One of the unforeseen results of the switch to rally score has been the de-valuation of the middle blocker/attacker position. Back in the distant past of side out scoring, the middle blocker played a central role in the success of a college volleyball team. Offensive and defensive systems were based upon how talented your middles were; if you had very good middles, they were the first option on any side out or scoring situation. Conversely, if they were of limited abilities, then offense and transition focused more on the outsides and used the middle attackers to keep the opposing defense 'honest'.
While this post may not be read by many, if any, college volleyball coaches, I feel that the following discourse may provide useful to those high school and club programs that are able to use the middle attack position consistently.
With college coaches coming to the realization that rally score has changed the dynamics of how each position affects success, we are seeing more and more emphasis placed on the outside hitter with recruiting and team training. I remember visiting with a well known coach a number of seasons ago, who made the comment after getting bounced out in the 2nd round of the NCAA tournament, that he had very good side out scoring team, but not a good rally score team - translation was that his team was weak on the outside and strong in the middle. This same program rapidly changed its recruiting emphasis and now enjoys possibly the dominant outside attacker in the country.
Yet with all this focus on the outside position, we have to be able to keep the middles as a viable option on serve receive and transition. In my casual observation of the USA Women's Volleyball team at the Olympics, they utilized the middles more than I had remembered in past tournaments. With the middles being the first attack option, it allowed more opportunities for the outside hitting positions to exploit seams and single blocks on their attacks.
While we all know that the ability to maximize the middle attack depends on quality passing and talented setters, yet by using the various attack routes and tempos, teams can still value this position. I believe the middle position allows for many more attack options than the outside position.
There are 4 standard attack routes for middle attackers - the front quick, the back quick, the shoot quick and the slide. In my offensive system, we designate these as an A, a B, a C and a Slide. Each of these attacks can be run fast or slow, so we can easily determine 10 attack options for the middles. Within each of the 4 standard routes, there are variations of each route - a few that I have seen are the A step out (standard A approach but hop step to the left just before jumping), the B step out (two footed B approach, then step out to the right with your left foot to attack the set), the C step in (standard C approach but when you plant your feet to jump, pivot and step in with your left foot to hit the ball), along with the inside or outside slide (set is either quick to the antennae or a few ball lengths inside the antennae). Granted these are high level attack options, but not difficult to practice and possibly use in competition.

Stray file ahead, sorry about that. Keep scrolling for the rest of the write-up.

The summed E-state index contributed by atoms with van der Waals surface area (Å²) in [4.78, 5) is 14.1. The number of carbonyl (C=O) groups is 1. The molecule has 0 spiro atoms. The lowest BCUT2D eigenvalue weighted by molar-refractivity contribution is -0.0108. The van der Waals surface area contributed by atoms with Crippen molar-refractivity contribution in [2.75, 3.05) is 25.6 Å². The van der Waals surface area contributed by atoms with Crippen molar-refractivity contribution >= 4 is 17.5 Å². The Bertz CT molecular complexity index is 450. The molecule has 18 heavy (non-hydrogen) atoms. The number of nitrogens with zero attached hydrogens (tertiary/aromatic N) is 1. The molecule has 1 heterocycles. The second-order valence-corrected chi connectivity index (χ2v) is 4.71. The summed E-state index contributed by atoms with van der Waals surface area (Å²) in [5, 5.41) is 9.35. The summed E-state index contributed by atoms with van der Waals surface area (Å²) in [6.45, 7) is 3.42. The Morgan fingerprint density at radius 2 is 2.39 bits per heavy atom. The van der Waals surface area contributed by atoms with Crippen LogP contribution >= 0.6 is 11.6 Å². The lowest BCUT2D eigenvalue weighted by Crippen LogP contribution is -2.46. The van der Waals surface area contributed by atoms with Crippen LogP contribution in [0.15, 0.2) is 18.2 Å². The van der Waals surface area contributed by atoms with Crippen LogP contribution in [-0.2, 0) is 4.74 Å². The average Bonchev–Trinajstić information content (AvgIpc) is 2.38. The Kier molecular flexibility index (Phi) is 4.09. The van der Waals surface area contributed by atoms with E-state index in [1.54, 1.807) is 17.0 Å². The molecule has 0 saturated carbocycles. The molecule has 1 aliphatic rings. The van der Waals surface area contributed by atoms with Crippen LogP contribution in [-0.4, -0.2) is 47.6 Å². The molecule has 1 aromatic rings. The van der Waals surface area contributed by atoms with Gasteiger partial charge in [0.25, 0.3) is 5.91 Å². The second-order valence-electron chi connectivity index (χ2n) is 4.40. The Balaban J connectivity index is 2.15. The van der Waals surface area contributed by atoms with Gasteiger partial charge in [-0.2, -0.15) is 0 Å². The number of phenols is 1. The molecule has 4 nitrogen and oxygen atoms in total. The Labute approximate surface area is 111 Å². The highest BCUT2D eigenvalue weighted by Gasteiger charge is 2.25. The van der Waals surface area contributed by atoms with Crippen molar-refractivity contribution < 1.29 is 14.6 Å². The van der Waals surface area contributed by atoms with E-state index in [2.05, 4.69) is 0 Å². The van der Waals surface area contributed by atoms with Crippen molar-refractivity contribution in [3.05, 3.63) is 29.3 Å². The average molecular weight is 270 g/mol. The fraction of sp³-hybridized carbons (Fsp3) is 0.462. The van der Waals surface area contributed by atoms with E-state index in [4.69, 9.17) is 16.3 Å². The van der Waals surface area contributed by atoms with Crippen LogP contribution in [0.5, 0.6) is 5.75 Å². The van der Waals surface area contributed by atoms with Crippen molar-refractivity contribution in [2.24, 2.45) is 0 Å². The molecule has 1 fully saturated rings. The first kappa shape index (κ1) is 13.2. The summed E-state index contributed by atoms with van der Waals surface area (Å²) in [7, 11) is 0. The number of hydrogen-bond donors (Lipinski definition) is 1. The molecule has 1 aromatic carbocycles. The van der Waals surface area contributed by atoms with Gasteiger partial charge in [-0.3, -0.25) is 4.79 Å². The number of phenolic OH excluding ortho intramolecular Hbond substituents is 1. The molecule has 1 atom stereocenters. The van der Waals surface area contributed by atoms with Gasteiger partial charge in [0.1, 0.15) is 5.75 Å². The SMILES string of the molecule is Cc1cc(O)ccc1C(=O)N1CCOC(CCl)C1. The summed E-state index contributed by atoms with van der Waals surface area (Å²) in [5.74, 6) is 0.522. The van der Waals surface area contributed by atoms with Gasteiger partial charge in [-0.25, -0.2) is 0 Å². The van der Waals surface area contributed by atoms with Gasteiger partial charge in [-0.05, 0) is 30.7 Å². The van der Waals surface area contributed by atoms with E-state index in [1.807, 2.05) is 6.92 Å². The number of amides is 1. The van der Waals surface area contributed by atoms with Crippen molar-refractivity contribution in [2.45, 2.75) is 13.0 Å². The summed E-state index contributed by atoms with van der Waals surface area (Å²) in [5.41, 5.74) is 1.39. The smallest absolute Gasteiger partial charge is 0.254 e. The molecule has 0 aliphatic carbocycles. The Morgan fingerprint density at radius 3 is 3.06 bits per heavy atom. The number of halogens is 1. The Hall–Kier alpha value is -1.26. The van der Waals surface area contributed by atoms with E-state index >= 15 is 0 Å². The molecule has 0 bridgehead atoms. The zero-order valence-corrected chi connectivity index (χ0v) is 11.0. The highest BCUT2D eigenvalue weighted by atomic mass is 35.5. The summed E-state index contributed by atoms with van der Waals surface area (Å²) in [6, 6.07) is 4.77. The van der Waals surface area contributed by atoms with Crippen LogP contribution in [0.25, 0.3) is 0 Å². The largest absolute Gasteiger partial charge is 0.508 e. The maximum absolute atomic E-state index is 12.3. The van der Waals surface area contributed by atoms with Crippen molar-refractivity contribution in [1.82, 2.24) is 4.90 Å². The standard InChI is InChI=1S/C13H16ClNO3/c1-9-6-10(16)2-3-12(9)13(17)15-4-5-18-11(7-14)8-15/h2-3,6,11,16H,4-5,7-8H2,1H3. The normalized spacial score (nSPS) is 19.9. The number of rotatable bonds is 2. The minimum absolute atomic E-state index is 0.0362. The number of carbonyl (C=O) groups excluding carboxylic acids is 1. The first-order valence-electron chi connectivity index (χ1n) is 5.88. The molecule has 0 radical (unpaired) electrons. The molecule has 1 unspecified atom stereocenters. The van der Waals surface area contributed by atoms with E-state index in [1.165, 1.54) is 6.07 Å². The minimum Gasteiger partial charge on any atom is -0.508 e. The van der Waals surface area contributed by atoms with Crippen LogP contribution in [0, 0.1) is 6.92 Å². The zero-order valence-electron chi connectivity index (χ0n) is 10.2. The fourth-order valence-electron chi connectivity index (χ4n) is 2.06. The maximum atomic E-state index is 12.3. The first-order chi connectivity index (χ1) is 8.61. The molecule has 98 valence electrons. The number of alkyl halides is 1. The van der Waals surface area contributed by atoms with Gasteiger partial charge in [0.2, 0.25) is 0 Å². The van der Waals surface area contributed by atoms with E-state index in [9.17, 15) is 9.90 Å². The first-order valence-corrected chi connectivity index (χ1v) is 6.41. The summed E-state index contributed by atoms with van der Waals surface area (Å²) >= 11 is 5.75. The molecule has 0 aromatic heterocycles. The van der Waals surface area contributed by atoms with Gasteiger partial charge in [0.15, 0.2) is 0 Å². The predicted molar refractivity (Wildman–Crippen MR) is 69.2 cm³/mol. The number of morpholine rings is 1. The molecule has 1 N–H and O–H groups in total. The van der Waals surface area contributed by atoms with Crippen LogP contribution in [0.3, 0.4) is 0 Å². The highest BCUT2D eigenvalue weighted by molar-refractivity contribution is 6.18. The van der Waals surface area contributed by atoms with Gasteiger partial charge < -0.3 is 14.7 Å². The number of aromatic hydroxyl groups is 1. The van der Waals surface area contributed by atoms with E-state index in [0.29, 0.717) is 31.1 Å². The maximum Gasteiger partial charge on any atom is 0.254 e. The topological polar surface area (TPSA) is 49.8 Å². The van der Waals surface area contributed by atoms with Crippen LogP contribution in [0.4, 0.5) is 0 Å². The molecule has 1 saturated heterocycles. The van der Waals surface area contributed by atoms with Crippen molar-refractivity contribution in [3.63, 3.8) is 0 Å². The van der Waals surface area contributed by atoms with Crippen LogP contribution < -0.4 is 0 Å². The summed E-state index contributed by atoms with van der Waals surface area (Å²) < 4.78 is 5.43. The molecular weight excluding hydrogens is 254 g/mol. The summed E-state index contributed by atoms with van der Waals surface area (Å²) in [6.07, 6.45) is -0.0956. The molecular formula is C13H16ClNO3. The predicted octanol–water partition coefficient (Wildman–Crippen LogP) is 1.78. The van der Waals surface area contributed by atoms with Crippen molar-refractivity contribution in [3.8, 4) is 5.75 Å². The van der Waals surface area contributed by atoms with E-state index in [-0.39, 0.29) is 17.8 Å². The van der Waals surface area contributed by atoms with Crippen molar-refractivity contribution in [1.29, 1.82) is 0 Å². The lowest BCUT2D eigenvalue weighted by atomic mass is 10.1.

Poor passing will not allow any team to do much other than hit high outside sets and way too many down ball/free balls. Yet even with average passes that are nearer to the 3 meter line than the net, a setter can still set the middles who are running a C or a Slide. Remember the geometry of such an attack - since the middle is physically away from the setter there is 'room' for the attack to occur. An A set from off the net is difficult because of the spacing (setter, middle and net) and a B is almost impossible because of the angle in which the ball must travel from setter to attacker. Yet, the C and the Slide can be relatively easy to run by simply lobbing the set or adding a bit more height, than when the pass is near the net.
If your team does not enjoy a top flight setter, you can still run the traditionally quicker A and B sets by making them higher and have the middle approach a bit later than normal. I have seen a number of college teams run this 'second tempo' quick attack or a slow A/B with great success. These slower quick sets really throw off the timing of the opposing middle blocker and disrupt the normal defensive positioning of the opponents (the back row has a tendency to creep or move out of position in anticipation of an attack, rather than the actual hit).
By and large, the poorer your passing or the less talented your setter, the slower your middle attack tempo should be (and that is at just about every level) - but, you still can have a valid middle attack option. Don't try and force players beyond what their gifts are - yes, do train them to become better and push the envelope of their skills, but don't force a system upon a team that can't handle it. I am sure that each of us would like our attack speed to look like the Japanese National team, but Cuba and Brazil run a much slower middle attack and are among the top 3 in the world.